Who would do this? It doesn’t seem like something an activist, criminal, or researcher would do. Profiling core infrastructure is common practice in espionage and intelligence gathering. It’s not normal for companies to do that. Furthermore, the size and scale of these probes — and especially their persistence — points to state actors. It feels like a nation’s military cybercommand trying to calibrate its weaponry in the case of cyberwar. It reminds me of the U.S.’s Cold War program of flying high-altitude planes over the Soviet Union to force their air-defense systems to turn on, to map their capabilities.
Brian Krebs offers some specifics:
At first, it was unclear who or what was behind the attack on Dyn. But over the past few hours, at least one computer security firm has come out saying the attack involved Mirai, the same malware strain that was used in the record 620 Gpbs attack on my site last month. At the end September 2016, the hacker responsible for creating the Mirai malware released the source code for it, effectively letting anyone build their own attack army using Mirai.
Mirai scours the Web for IoT devices protected by little more than factory-default usernames and passwords, and then enlists the devices in attacks that hurl junk traffic at an online target until it can no longer accommodate legitimate visitors or users.
According to researchers at security firm Flashpoint, today’s attack was launched at least in part by a Mirai-based botnet. Allison Nixon, director of research at Flashpoint, said the botnet used in today’s ongoing attack is built on the backs of hacked IoT devices — mainly compromised digital video recorders (DVRs) and IP cameras made by a Chinese hi-tech company called XiongMai Technologies. The components that XiongMai makes are sold downstream to vendors who then use it in their own products.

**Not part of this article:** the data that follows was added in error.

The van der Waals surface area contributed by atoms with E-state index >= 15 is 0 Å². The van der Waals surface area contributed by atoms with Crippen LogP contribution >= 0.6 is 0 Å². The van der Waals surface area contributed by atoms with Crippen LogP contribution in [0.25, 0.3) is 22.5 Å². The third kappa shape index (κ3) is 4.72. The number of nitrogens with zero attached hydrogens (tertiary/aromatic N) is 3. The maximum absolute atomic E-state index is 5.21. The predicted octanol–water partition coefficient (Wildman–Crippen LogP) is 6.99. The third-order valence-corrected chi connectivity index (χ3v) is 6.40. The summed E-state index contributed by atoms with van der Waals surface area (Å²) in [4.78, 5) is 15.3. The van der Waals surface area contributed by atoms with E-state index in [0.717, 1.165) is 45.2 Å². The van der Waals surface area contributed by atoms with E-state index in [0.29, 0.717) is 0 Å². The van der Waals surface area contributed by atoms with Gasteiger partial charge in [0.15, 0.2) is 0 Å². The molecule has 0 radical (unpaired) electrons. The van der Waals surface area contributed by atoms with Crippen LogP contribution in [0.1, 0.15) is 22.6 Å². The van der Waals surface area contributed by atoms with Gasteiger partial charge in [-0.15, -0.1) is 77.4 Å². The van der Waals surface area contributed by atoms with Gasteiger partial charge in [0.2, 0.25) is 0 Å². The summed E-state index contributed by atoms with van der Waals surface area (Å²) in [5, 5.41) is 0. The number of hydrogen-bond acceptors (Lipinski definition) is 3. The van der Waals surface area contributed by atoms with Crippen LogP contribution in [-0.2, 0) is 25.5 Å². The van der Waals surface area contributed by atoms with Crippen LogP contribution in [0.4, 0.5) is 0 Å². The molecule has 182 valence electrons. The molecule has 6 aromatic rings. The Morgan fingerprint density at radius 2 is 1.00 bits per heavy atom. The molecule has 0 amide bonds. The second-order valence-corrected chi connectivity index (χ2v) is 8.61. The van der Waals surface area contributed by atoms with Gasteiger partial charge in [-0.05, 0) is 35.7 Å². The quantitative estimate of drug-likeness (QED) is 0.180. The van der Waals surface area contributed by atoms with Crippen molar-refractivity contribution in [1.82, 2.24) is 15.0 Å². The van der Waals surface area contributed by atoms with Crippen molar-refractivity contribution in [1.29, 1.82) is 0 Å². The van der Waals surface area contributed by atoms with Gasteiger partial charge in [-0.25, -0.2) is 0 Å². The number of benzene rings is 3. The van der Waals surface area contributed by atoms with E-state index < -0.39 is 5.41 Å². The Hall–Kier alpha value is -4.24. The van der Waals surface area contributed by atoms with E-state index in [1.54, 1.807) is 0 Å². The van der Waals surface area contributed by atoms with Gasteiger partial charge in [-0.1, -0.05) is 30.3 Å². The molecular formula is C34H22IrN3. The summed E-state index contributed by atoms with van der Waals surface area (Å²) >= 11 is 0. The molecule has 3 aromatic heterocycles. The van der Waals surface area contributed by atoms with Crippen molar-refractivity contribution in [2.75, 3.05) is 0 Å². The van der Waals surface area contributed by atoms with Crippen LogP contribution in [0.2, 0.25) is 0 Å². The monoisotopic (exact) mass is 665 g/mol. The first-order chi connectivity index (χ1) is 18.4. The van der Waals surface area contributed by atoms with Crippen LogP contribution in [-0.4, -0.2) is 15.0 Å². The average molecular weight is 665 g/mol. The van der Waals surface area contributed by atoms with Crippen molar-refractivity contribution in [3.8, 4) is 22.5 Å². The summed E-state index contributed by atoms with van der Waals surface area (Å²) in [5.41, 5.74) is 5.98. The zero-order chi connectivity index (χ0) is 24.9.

“It’s remarkable that virtually an entire company’s product line has just been turned into a botnet that is now attacking the United States,” Nixon said, noting that Flashpoint hasn’t ruled out the possibility of multiple botnets being involved in the attack on Dyn.
Many of these devices allow users to change the default usernames and passwords on a Web-based administration panel — but the devices also have default usernames and passwords for
SSH, which aren’t editable from the Web-based admin tools:
“The issue with these particular devices is that a user cannot feasibly change this password,” Flashpoint’s Zach Wikholm told KrebsOnSecurity. “The password is hardcoded into the firmware, and the tools necessary to disable it are not present. Even worse, the web interface is not aware that these credentials even exist.”
Flashpoint’s researchers said they scanned the Internet on Oct. 6 for systems that showed signs of running the vulnerable hardware, and found more than 515,000 of them were vulnerable to the flaws they discovered.
Colonizing Venus may be easier than colonizing Mars:
In many ways Venus is the hell planet. Results of spacecraft investigation of the surface and atmosphere of Venus are summarized by Bougher, Hunten, and Phillips :
- Surface temperature 735K: lead, tin, and zinc melt at surface, with hot spots with temperatures in excess of 975 K